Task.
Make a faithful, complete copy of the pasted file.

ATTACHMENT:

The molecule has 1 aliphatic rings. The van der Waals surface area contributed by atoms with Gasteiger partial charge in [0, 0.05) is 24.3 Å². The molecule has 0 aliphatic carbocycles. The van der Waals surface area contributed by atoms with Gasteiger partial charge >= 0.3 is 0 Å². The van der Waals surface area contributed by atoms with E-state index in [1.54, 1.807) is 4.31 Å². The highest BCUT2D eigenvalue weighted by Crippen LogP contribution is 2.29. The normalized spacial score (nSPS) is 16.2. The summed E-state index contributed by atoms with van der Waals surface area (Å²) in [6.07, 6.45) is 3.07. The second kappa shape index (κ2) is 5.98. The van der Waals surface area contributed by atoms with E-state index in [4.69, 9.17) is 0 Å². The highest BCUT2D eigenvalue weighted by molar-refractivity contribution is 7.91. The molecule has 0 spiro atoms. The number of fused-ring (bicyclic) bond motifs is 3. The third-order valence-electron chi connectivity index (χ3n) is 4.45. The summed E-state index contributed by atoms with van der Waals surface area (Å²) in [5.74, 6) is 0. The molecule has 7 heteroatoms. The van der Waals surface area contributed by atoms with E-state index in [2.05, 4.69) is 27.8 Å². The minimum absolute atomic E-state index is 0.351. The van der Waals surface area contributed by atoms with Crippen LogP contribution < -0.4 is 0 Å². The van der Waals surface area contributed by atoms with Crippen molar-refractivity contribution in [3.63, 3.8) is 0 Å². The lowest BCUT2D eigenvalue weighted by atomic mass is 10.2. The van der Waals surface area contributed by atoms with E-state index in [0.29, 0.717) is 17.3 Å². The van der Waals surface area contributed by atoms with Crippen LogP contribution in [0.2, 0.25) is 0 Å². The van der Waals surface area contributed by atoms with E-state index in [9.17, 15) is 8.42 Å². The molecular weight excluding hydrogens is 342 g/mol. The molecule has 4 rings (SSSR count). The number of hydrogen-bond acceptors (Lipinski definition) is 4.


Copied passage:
The molecule has 1 aliphatic rings. The van der Waals surface area contributed by atoms with Gasteiger partial charge in [0, 0.05) is 24.3 Å². The molecule has 0 aliphatic carbocycles. The van der Waals surface area contributed by atoms with Gasteiger partial charge >= 0.3 is 0 Å². The van der Waals surface area contributed by atoms with E-state index in [1.54, 1.807) is 4.31 Å². The highest BCUT2D eigenvalue weighted by Crippen LogP contribution is 2.29. The normalized spacial score (nSPS) is 16.2. The summed E-state index contributed by atoms with van der Waals surface area (Å²) in [6.07, 6.45) is 3.07. The second kappa shape index (κ2) is 5.98. The van der Waals surface area contributed by atoms with E-state index in [4.69, 9.17) is 0 Å². The highest BCUT2D eigenvalue weighted by molar-refractivity contribution is 7.91. The molecule has 0 spiro atoms. The number of fused-ring (bicyclic) bond motifs is 3. The third-order valence-electron chi connectivity index (χ3n) is 4.45. The summed E-state index contributed by atoms with van der Waals surface area (Å²) in [5.74, 6) is 0. The molecule has 7 heteroatoms. The van der Waals surface area contributed by atoms with E-state index in [2.05, 4.69) is 27.8 Å². The minimum absolute atomic E-state index is 0.351. The van der Waals surface area contributed by atoms with Crippen LogP contribution < -0.4 is 0 Å². The van der Waals surface area contributed by atoms with Crippen molar-refractivity contribution in [3.63, 3.8) is 0 Å². The lowest BCUT2D eigenvalue weighted by atomic mass is 10.2. The van der Waals surface area contributed by atoms with E-state index in [0.29, 0.717) is 17.3 Å². The van der Waals surface area contributed by atoms with Crippen LogP contribution in [0.2, 0.25) is 0 Å². The van der Waals surface area contributed by atoms with E-state index in [9.17, 15) is 8.42 Å². The molecular weight excluding hydrogens is 342 g/mol. The molecule has 4 rings (SSSR count). The number of hydrogen-bond acceptors (Lipinski definition) is 4.